Cookies help us deliver our Services. By using our Services, you agree to our use of cookies. Learn More.

Bloopers Cut For A Good Reason

It's simplifying things, but here's how a movie gets made: actors film scenes by saying the lines they've carefully memorized, and then the director and editors assemble a cut using the best takes of each scene. That means there's all kinds of extra footage that doesn't get used for whatever reason, such as actor error, a failing prop, or something so wildly off-kilter that to use it in the movie wouldn't make sense. Here are some bloopers and outtakes from movies that never made it into the final cut for some very easily understandable reasons.

Suicide Squad

In director David Ayer's manic, cartoonish DC villain-o-rama, the usually heroic Will Smith plays very much against type as Deadshot, a frightening individual who is both a hitman and an expert sharpshooter. It would seem that in real life, Smith is much more similar to the characters he usually portrays—nice, funny guys—than he is to Deadshot. This take was unusable because Smith completely fumbled loading a gun...which is like the one thing Deadshot could handle with his eyes closed.

Bad Moms

NFL defenseman J.J. Watt has started making the move into showbiz, and he's a pretty funny guy who usually seems as comfortable onscreen as he does smashing into other physical behemoths on the gridiron. In Bad Moms, he plays a soccer coach who bears some of the brunt of Mila Kunis's character's rage—and in this take, she so convincingly plows through a door and storms into Watt's tiny office that the otherwise macho dude is genuinely surprised, impressed, and unnerved.

That Awkward Moment

The title of this amiable millennial comedy is going to sound dated in a decade or so—such is the way it goes when a movie gets its name from a slang expression. (See also: the 1986 BMX movie Rad and the 1999 teen comedy She's All That.) Of course, it's a movie about the cringe-inducing awkward moments we all seem to put ourselves through, primarily those of a romantic or sexual nature. But the most awkward moment of all the awkward moments in That Awkward Moment occurs when just about every framed poster in a conference room scene comes loose and falls down.

Avengers: Age of Ultron

It's a little unclear just what's happening here. Chris Evans, in the guise of Captain America, is supposed to utter the well-known, time-honored Avengers catchphrase "Avengers, assemble!" He seems to pause for dramatic effect, but then that pause goes on too long and it would seem that Evans forgot his line...which is both incredibly famous and only two words long. This isn't his first time portraying Cap, so maybe he was just making a joke; that's at least how he tries to play it off.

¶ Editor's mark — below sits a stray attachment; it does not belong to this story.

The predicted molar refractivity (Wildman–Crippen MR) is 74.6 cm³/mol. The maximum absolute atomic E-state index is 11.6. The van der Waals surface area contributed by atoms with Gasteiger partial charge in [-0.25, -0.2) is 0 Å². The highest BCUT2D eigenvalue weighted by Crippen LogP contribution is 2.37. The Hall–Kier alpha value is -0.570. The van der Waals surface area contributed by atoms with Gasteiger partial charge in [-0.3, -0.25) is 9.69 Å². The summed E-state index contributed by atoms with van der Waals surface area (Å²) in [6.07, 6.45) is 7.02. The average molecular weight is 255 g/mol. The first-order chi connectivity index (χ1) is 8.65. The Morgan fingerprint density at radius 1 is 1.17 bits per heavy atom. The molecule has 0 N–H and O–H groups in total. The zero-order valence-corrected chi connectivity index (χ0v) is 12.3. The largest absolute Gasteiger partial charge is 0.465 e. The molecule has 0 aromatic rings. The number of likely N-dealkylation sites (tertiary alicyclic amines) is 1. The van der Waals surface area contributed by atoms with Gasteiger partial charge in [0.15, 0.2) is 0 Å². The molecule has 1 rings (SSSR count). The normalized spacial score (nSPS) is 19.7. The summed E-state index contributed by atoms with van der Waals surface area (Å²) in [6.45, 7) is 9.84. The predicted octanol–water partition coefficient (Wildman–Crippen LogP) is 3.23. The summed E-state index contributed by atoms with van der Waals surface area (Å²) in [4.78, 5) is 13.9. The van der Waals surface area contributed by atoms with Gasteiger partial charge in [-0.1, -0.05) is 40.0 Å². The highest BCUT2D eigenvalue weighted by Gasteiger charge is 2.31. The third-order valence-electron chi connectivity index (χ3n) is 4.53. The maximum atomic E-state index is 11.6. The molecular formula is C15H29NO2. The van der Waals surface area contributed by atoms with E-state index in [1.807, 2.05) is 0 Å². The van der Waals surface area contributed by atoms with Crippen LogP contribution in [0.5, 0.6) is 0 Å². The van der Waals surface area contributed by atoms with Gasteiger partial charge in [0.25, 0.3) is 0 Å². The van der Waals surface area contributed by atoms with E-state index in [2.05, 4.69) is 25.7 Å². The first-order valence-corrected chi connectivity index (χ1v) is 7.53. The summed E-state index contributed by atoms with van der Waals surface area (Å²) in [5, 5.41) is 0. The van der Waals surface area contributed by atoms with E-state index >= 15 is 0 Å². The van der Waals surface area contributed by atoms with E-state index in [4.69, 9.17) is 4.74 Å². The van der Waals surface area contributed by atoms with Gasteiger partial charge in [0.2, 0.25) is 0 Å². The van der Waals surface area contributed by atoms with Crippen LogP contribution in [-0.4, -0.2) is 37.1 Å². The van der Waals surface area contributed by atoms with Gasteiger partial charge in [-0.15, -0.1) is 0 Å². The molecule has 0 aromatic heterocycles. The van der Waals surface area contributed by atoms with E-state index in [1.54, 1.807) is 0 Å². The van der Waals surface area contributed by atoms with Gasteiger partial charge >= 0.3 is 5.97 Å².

Most modern Americans carry their smartphone with them wherever they go. There's always the possibility somebody might text, or a long wait in line at the coffee shop that's endurable only with endless Instagram scrolling. Even actors actively working on a set carry their phones around with them—out of view of the camera and with the ringer turned off, of course. Well, they're supposed to turn the ringer off. While shooting a scene for Scandal, Guillermo Diaz (Huck) gets a bit embarrassed when he's interrupted by the sound of his own phone going off.

Back to the Future

More on-set silliness than unusable outtake, this take finds Michael J. Fox strolling through the set of 1955 Hill Valley High School in search of his then-teenage mother (Lea Thompson) and spotting her through a classroom window. And yet for some reason, Fox does the scene while wearing a white tank top and affecting a woefully stereotypical and moderately offensive "Latino" voice and character. This one was wisely cut—Back to the Future certainly didn't need whatever this was supposed to be.

Your Highness

Your Highness is loaded with profanity, but it's the right profanity, and right amount of profanity. It was a tricky movie to pull off, carefully balancing fantasy and medieval movie tropes with modern-day gross-out and drug humor. The usually winsome Zooey Deschanel is game and tries out a bunch of different filthy things to say to her one true love, played by James Franco, but all of them sound like way, way too much. (Funny, yes, but overkill nonetheless.)

Red Eye

There are many frightening things in Red Eye. For example, Cillian Murphy plays a terrorist, and the movie is set mostly on a plane, which provides a claustrophobic and urgent feel. It's a tense, pulse-pounding, exhausting thriller with few light-hearted moments. That means this charming bit with a little girl threatening to beat up Murphy—bright-eyed and smiling throughout—just didn't fit in.

Daddy Day Care

Daddy Day Care is built around the idea of kids being cute and causing trouble, but all that trouble has to be carefully orchestrated for maximum comic effect. They can't just have kids acting like kids and ruining scenes! That's exactly what happens in what was supposed to be a non-silly sequence. Eddie Murphy and Regina King converse while he holds a toddler...who accidentally spills his drink all over both of his adult co-stars.